What’s the license fee for?
It has generally been assumed that the two main pay-TV operators in the UK - Sky and Virgin Media (VM) - were opposed to the formation of Project Canvas - the collaboration between the terrestrial broadcasters and a couple of ISPs to create an open standard for Internet TV.
While Sky has been quite public in its opposition, it turns out that VM is quite keen to incorporate Canvas technology into its set-top-boxes, according to a piece contributed to the Guardian by VM chief exec Neil Berkett. He points out that it has already incorporated Freeview and already accounts for a quarter of total iPlayer viewing.
Berkett's tone is more conciliatory than that adopted by Sky, but ultimately he shares the same concern: openness. "We stand squarely behind the project's aims as they were originally presented; we question whether, in practice, it's evolving in a way that matches the joint venture partners' rhetoric," he wrote.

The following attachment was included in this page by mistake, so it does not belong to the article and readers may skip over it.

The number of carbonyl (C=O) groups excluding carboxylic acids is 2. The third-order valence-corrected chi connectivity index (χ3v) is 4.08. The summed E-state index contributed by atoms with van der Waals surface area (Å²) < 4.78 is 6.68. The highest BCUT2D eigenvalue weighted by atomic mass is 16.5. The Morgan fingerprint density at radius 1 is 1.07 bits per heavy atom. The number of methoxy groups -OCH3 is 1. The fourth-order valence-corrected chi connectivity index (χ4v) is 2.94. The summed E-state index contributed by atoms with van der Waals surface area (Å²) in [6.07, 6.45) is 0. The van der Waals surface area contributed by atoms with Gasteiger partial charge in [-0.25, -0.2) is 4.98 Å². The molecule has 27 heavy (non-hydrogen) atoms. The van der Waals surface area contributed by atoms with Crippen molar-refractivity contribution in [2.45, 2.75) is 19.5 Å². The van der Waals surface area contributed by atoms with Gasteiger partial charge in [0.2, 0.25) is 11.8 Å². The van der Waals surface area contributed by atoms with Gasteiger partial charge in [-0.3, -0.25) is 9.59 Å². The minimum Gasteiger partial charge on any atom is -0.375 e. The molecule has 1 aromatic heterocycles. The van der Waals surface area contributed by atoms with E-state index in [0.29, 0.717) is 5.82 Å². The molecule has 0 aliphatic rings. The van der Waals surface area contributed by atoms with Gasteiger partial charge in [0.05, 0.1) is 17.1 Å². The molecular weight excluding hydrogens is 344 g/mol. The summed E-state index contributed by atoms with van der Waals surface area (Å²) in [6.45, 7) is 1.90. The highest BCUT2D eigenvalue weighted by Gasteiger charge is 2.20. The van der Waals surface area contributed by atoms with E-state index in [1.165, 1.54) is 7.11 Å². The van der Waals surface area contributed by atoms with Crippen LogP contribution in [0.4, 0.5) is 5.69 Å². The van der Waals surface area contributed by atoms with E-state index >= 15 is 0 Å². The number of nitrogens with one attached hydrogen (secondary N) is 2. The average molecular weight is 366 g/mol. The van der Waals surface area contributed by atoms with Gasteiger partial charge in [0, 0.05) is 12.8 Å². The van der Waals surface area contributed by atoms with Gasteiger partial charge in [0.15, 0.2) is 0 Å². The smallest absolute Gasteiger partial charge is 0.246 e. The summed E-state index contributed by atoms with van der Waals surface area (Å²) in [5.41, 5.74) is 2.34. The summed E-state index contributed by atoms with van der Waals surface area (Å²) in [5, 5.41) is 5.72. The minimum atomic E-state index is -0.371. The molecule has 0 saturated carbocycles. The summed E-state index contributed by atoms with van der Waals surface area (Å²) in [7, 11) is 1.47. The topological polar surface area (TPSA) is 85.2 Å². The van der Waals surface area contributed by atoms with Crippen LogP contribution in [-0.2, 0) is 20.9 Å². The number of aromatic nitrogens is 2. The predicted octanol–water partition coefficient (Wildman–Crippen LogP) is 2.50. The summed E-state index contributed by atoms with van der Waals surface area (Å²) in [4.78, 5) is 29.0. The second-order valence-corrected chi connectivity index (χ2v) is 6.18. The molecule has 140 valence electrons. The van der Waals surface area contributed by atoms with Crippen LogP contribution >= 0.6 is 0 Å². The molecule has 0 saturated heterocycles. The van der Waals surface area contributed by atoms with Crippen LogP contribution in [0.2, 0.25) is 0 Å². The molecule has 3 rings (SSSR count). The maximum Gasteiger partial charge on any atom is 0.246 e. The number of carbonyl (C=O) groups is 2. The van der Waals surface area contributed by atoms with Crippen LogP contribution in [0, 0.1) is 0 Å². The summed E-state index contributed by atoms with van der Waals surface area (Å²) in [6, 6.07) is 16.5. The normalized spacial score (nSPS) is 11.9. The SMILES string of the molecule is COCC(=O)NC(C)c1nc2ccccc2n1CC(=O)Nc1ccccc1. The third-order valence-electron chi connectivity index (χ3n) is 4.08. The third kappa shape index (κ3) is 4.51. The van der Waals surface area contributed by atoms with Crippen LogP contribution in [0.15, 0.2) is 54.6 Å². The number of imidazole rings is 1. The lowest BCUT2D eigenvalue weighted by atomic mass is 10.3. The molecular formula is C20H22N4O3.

"The Canvas consortium has rejected the opportunity to incorporate Canvas into the Virgin Media customer experience, insisting that if we want to use their standards we must also accept that the entire Virgin Media entertainment service be accessed by our subscribers via a Canvas-imposed interface, including the Canvas channel listing and search facility," continued Berkett.
"This ‘shop window' to services would be entirely controlled by the joint venture partners and would allow the Canvas partners to give preference and prominence to their own channel content above that of any other content provider." Given that all joint venture partners are also effectively competitors, you can see why Berkett is concerned.
He concludes that this sort of thing makes Canvas look pretty far from open and makes it more likely that people will end up having to own two set-top-boxes. This then gets back to whether it's right that the BBC - and the license fee - should be used to bankroll such a divisive platform.
Incidentally, VM has also announced it will be dropping the prices of Sky premium content accessed via its platform, presumably a consequence of the Ofcom ruling earlier this year.